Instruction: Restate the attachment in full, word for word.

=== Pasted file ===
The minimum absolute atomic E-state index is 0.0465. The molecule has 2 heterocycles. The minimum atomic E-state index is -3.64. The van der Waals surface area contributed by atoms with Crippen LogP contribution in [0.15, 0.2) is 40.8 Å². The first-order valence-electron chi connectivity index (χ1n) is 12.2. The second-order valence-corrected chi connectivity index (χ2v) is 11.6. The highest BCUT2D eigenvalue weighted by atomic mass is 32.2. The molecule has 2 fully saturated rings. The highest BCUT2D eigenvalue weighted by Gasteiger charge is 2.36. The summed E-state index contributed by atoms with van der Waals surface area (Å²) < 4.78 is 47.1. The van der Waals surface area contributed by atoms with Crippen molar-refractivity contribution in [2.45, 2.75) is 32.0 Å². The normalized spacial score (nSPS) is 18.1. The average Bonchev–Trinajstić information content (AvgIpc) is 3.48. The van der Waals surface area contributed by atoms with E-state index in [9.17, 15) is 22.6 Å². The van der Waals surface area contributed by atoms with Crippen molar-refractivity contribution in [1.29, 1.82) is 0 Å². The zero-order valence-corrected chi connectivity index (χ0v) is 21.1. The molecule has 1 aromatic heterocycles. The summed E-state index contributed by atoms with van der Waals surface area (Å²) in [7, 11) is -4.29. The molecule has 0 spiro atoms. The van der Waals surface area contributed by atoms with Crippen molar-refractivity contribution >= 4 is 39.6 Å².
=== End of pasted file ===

The minimum absolute atomic E-state index is 0.0465. The molecule has 2 heterocycles. The minimum atomic E-state index is -3.64. The van der Waals surface area contributed by atoms with Crippen LogP contribution in [0.15, 0.2) is 40.8 Å². The first-order valence-electron chi connectivity index (χ1n) is 12.2. The second-order valence-corrected chi connectivity index (χ2v) is 11.6. The highest BCUT2D eigenvalue weighted by atomic mass is 32.2. The molecule has 2 fully saturated rings. The highest BCUT2D eigenvalue weighted by Gasteiger charge is 2.36. The summed E-state index contributed by atoms with van der Waals surface area (Å²) < 4.78 is 47.1. The van der Waals surface area contributed by atoms with Crippen molar-refractivity contribution in [2.45, 2.75) is 32.0 Å². The normalized spacial score (nSPS) is 18.1. The average Bonchev–Trinajstić information content (AvgIpc) is 3.48. The van der Waals surface area contributed by atoms with E-state index in [9.17, 15) is 22.6 Å². The van der Waals surface area contributed by atoms with Crippen molar-refractivity contribution in [1.29, 1.82) is 0 Å². The zero-order valence-corrected chi connectivity index (χ0v) is 21.1. The molecule has 1 aromatic heterocycles. The summed E-state index contributed by atoms with van der Waals surface area (Å²) in [7, 11) is -4.29. The molecule has 0 spiro atoms. The van der Waals surface area contributed by atoms with Crippen molar-refractivity contribution >= 4 is 39.6 Å².